Audio-visual integrator Applied Electronics Limited recommended the Shure MXA910, an intelligent, ceiling-mounted microphone array that easily integrates with the room’s new teleconference system. The flush-mounted MXA910 eliminates all visible microphones, using 8 steerable lobes to pick up all participants while keeping the conference table surface clear.
For the complete building renovation of its Calgary office, Fluor Canada engaged design-build integrator Applied Electronics Limited to supply their audio-visual needs. Of particular importance was the new executive boardroom, used for both on-site meetings and global teleconferences. To provide high quality audio without compromising aesthetics, Applied Electronics suggested the Shure MXA910 Ceiling Array Microphone.
Taking the form of a two-foot square ceiling panel, the MXA910 uses Steerable Coverage™ technology to capture sound from above, creating up to 8 controllable discrete pick-up – -lobes-, each of which can be easily aimed to cover the room. It also provides Shure IntelliMix® automatic mixing, echo reduction, and parametric EQ. For Fluor Canada, its most critical feature was the ability to deliver high quality audio without any microphones on the conference table.
“The new boardroom features a beautiful, 24-seat conference table, and they requested that we avoid table-mounted microphones for aesthetic reasons,” says Kevin Stewart, Technology Sales Account Manager for Applied Electronics. “We had experienced the MXA910 at a trade show last year, and Shure began shipping it right about the time this project came up. It turned out to be the perfect solution.”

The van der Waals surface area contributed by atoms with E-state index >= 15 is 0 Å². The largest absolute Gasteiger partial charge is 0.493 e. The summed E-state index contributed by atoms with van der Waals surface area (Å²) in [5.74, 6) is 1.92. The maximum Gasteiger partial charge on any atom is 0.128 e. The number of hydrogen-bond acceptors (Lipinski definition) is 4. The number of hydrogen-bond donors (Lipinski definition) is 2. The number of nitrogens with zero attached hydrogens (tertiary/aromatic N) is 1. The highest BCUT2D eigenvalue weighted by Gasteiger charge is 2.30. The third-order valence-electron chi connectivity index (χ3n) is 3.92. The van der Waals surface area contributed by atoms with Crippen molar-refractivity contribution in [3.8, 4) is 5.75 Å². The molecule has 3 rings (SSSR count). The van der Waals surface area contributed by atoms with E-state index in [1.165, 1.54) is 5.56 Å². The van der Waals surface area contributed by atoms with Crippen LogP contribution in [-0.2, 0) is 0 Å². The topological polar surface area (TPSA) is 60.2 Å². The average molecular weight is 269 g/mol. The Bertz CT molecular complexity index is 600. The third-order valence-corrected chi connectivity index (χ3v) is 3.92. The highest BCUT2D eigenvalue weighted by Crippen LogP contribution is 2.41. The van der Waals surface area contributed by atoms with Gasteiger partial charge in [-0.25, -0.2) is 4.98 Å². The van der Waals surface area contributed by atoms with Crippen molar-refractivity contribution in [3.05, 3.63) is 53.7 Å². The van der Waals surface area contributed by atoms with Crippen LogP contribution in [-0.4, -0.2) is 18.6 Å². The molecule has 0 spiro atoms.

The 8 pick-up lobes generated by the MXA910’s invisible microphone array are easily configured to cover virtually any room seating. Each lobe can be customized, both in terms of direction and the width of the pickup area, from quite wide to very narrow. The system’s browser-based software makes it easy to configure, and settings can be saved as presets for future use.
The MXA910 is a Dante network device, requiring only a single standard category Ethernet cable for audio, data, and power. Because Fluor’s conferencing system requires analog inputs, the Shure MXWANI8 Audio Network Interface was also used. This rack-mount device converts the ceiling array’s Dante output into eight separate analog channels for easy connection to any DSP.
Kevin Stewart of Applied Electronics reports that the MXA910 has been well received by the Fluor executive team. “Not only did we eliminate any visible microphones and cabling, but they were pleasantly surprised to get improved sound quality and ease of use in the process,” he reports. “I think it’s safe to say they are quite happy.”
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